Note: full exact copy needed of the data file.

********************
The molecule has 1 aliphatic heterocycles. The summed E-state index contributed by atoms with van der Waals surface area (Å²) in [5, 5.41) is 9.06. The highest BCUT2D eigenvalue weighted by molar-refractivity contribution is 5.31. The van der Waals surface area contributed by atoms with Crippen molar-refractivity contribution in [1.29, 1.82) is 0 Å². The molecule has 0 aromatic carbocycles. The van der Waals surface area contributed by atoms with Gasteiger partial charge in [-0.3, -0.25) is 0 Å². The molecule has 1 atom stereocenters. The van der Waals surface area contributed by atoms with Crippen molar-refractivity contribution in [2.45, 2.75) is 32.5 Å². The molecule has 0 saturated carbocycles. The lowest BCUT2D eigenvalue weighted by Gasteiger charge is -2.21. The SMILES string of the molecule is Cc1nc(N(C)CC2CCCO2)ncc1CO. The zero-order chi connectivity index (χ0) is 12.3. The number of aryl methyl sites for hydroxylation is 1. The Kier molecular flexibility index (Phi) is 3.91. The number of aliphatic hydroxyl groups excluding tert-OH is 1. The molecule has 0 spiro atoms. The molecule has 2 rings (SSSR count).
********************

The molecule has 1 aliphatic heterocycles. The summed E-state index contributed by atoms with van der Waals surface area (Å²) in [5, 5.41) is 9.06. The highest BCUT2D eigenvalue weighted by molar-refractivity contribution is 5.31. The van der Waals surface area contributed by atoms with Crippen molar-refractivity contribution in [1.29, 1.82) is 0 Å². The molecule has 0 aromatic carbocycles. The van der Waals surface area contributed by atoms with Gasteiger partial charge in [-0.3, -0.25) is 0 Å². The molecule has 1 atom stereocenters. The van der Waals surface area contributed by atoms with Crippen molar-refractivity contribution in [2.45, 2.75) is 32.5 Å². The molecule has 0 saturated carbocycles. The lowest BCUT2D eigenvalue weighted by Gasteiger charge is -2.21. The SMILES string of the molecule is Cc1nc(N(C)CC2CCCO2)ncc1CO. The zero-order chi connectivity index (χ0) is 12.3. The number of aryl methyl sites for hydroxylation is 1. The Kier molecular flexibility index (Phi) is 3.91. The number of aliphatic hydroxyl groups excluding tert-OH is 1. The molecule has 0 spiro atoms. The molecule has 2 rings (SSSR count).